6TH ANNUAL SYMPOSIUM ON GENOCIDE AND HUMAN RIGHTS RESEARCH IN AFRICA AND THE DIASPORA
The 6th Annual Symposium on Genocide and Human Rights Research in Africa and the Diaspora will take place from 9 a.m. to 5 p.m. Tuesday, Nov. 5, in Student Union 103 (Golden Eagles Room) on the Main Campus. Free and open to the public, the symposium is titled "Prevention and Repair" and will feature keynote speaker Dr. Jermaine McCalpin from New Jersey City University, who will deliver "Dignifying Suffering: Reparations and Restorative Justice in Deeply Divided Societies." Dr. McCalpin is scheduled to speak at noon.
Supported by College of Arts and Sciences, Provost's Office, the Jacob H. Carruthers Center for Inner City Studies, Human Rights Club, Student Affairs, Departments of TESOL and AFAM, The Genocide and Human Rights Research Team: Jeanine Ntihirageza, T.Y. Okosun, Cris Toffolo, Chielozona Eze, Alfred Frankowski, Sarah Travis, and Olivia Perlow.
ABOUT DR. MCCALPIN
Dr. Jermaine McCalpin is currently Chair of the African and African-American Studies Program at New Jersey City University. He received his B.Sc. in Political Science and International Relations and M.Sc. from the University of the West Indies, Mona. He earned his M.A. and Ph.D. in Political Science from Brown University. Dr. McCalpin is an internationally recognized expert and consultant on transitional justice, genocides and reparations. He has traveled to South Africa, Cambodia, Armenia and across the United States and Canada researching and presenting on the Armenian genocide, the transatlantic trade in Africans and reparations, truth commissions and issues of justice.
Dr. McCalpin specializes in Africana political philosophy, Caribbean political thought, and transitional justice. His research interests include truth commissions, commissions of enquiry and political accountability, reparations for historic injustice such as slavery, Native American and Armenian genocides. McCalpin has written on the South African Truth and Reconciliation Commission and its development of a restorative justice approach to South Africa’s transitional justice issues as well as the moral justification for reparations for slavery and the Armenian Genocide.
Dr. McCalpin is one of the authors of the landmark Armenian Genocide Reparations Study Group’s Report titled “Resolution with Justice,” he was lead author of Part 7 of the Report. He focuses on and examines the ethical and moral dimensions and desirability of reparations for genocides. His most recent publications are the co-edited volume (2018) Caribbean Reasonings: Rupert Lewis and the Black Intellectual Tradition and the Thought of Gordon K. Lewis (with Brian Meeks) 2015, the Grenadian Truth and Reconciliation Commission in the Journal of Social and Economic Studies September 2013, reparations for slavery in the Americas in“The Armenian Review, Spring 2013 and on the Haitian Truth Commission in The Global South, Spring 2012.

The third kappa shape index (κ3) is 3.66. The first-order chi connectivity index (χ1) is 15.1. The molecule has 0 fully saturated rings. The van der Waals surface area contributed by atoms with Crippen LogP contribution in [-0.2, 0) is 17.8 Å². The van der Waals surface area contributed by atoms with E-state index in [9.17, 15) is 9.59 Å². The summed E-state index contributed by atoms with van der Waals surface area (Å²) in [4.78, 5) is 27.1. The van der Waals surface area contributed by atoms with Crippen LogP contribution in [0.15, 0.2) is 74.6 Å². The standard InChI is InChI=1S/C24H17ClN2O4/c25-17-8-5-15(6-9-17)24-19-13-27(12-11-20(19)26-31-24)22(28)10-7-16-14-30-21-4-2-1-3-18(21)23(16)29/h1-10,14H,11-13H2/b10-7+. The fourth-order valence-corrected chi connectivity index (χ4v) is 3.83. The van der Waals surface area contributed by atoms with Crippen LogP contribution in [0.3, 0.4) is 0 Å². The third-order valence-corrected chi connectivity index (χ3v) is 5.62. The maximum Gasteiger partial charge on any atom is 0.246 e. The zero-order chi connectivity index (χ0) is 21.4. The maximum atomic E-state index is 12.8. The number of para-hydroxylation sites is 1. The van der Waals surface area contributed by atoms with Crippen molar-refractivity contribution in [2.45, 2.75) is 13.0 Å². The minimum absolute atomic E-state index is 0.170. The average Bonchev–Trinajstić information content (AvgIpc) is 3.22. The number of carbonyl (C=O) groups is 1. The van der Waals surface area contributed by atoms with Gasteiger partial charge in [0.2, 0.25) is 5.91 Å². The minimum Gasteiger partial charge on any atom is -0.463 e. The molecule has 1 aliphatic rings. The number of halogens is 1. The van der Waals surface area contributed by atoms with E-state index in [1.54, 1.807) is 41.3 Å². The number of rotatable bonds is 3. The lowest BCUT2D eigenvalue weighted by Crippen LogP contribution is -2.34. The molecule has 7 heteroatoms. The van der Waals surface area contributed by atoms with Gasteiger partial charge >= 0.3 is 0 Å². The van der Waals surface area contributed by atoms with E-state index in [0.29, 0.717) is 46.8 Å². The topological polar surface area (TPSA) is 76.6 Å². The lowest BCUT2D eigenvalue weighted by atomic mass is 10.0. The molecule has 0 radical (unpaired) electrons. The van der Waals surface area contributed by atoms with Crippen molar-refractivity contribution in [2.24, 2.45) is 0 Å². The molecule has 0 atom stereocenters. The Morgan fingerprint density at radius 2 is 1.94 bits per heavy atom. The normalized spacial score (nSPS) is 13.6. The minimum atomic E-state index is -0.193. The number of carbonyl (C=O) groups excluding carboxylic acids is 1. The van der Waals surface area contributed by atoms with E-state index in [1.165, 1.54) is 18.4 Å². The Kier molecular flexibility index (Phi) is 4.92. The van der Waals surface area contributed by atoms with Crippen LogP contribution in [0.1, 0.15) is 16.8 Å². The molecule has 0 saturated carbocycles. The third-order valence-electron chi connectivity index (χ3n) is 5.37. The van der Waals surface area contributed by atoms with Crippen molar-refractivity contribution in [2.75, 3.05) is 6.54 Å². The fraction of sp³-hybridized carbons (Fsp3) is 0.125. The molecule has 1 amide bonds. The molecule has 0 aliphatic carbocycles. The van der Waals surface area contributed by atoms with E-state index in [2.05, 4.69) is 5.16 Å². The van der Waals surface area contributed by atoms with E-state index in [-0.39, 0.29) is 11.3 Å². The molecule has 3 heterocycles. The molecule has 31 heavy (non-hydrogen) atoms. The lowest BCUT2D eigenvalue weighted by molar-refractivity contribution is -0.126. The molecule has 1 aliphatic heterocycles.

DIGNIFYING SUFFERING: REPARATIONS AND RESTORATIVE JUSTICE IN DEEPLY DIVIDED SOCIETIES
By Dr. Jermaine McCalpin
Genocides, more than any other societal trauma, removes the humanity and dignity of those who died. The suffering of descendants and survivors often results in a replaying of the acts of genocide. In this talk I argue that until reparations and restorative justice models are engaged and enacted, the genocide persists.
It is only through these two mechanisms of justice (reparations and restorative justice) that genocides are adequately addressed. In this talk I will appropriate the idea of reparations as far more expansive than just monetary compensation. Reparations is taken to mean acts or series of acts that are aimed at redress and repair with the expressed aim of restoring the dignity of victims, survivors and their progeny. Restorative justice is the image of justice that concerns itself with enacting accountability for the historic suffering of genocide without a focus on retribution. I will use the Rwandan genocide as a way of understanding the importance of holistically addressing the past and laying foundations for non-repetition of genocides.